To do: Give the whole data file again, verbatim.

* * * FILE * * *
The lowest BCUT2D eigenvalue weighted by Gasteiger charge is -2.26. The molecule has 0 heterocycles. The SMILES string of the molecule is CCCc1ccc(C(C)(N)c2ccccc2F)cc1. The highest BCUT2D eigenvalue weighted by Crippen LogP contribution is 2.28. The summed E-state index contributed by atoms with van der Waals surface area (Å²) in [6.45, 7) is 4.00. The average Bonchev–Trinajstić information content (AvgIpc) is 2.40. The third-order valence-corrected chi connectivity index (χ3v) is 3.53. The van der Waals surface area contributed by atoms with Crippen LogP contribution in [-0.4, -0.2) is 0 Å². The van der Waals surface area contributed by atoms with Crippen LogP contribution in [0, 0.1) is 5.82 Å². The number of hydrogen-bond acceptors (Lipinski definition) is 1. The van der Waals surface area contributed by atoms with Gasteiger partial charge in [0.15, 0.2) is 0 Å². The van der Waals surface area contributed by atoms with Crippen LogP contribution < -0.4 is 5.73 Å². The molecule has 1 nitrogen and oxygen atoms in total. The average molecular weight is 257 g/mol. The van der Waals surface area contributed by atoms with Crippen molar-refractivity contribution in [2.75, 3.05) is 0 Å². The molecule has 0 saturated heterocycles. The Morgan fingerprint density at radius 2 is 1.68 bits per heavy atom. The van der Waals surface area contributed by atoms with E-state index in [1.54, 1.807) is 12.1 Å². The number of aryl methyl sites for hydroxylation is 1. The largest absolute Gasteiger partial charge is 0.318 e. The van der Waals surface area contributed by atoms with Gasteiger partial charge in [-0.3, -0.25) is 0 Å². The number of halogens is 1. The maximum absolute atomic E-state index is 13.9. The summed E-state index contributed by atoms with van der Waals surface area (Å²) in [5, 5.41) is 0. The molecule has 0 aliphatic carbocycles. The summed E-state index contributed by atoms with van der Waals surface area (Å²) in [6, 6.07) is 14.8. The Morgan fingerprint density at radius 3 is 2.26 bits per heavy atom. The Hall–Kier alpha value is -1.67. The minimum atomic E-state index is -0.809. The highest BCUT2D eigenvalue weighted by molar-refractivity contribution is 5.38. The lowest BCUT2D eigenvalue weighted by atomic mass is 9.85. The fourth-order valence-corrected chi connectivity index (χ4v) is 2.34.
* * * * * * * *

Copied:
The lowest BCUT2D eigenvalue weighted by Gasteiger charge is -2.26. The molecule has 0 heterocycles. The SMILES string of the molecule is CCCc1ccc(C(C)(N)c2ccccc2F)cc1. The highest BCUT2D eigenvalue weighted by Crippen LogP contribution is 2.28. The summed E-state index contributed by atoms with van der Waals surface area (Å²) in [6.45, 7) is 4.00. The average Bonchev–Trinajstić information content (AvgIpc) is 2.40. The third-order valence-corrected chi connectivity index (χ3v) is 3.53. The van der Waals surface area contributed by atoms with Crippen LogP contribution in [-0.4, -0.2) is 0 Å². The van der Waals surface area contributed by atoms with Crippen LogP contribution in [0, 0.1) is 5.82 Å². The number of hydrogen-bond acceptors (Lipinski definition) is 1. The van der Waals surface area contributed by atoms with Gasteiger partial charge in [0.15, 0.2) is 0 Å². The van der Waals surface area contributed by atoms with Crippen LogP contribution < -0.4 is 5.73 Å². The molecule has 1 nitrogen and oxygen atoms in total. The average molecular weight is 257 g/mol. The van der Waals surface area contributed by atoms with Crippen molar-refractivity contribution in [2.75, 3.05) is 0 Å². The molecule has 0 saturated heterocycles. The Morgan fingerprint density at radius 2 is 1.68 bits per heavy atom. The van der Waals surface area contributed by atoms with E-state index in [1.54, 1.807) is 12.1 Å². The number of aryl methyl sites for hydroxylation is 1. The largest absolute Gasteiger partial charge is 0.318 e. The van der Waals surface area contributed by atoms with Gasteiger partial charge in [-0.3, -0.25) is 0 Å². The number of halogens is 1. The maximum absolute atomic E-state index is 13.9. The summed E-state index contributed by atoms with van der Waals surface area (Å²) in [5, 5.41) is 0. The molecule has 0 aliphatic carbocycles. The summed E-state index contributed by atoms with van der Waals surface area (Å²) in [6, 6.07) is 14.8. The Morgan fingerprint density at radius 3 is 2.26 bits per heavy atom. The Hall–Kier alpha value is -1.67. The minimum atomic E-state index is -0.809. The highest BCUT2D eigenvalue weighted by molar-refractivity contribution is 5.38. The lowest BCUT2D eigenvalue weighted by atomic mass is 9.85. The fourth-order valence-corrected chi connectivity index (χ4v) is 2.34.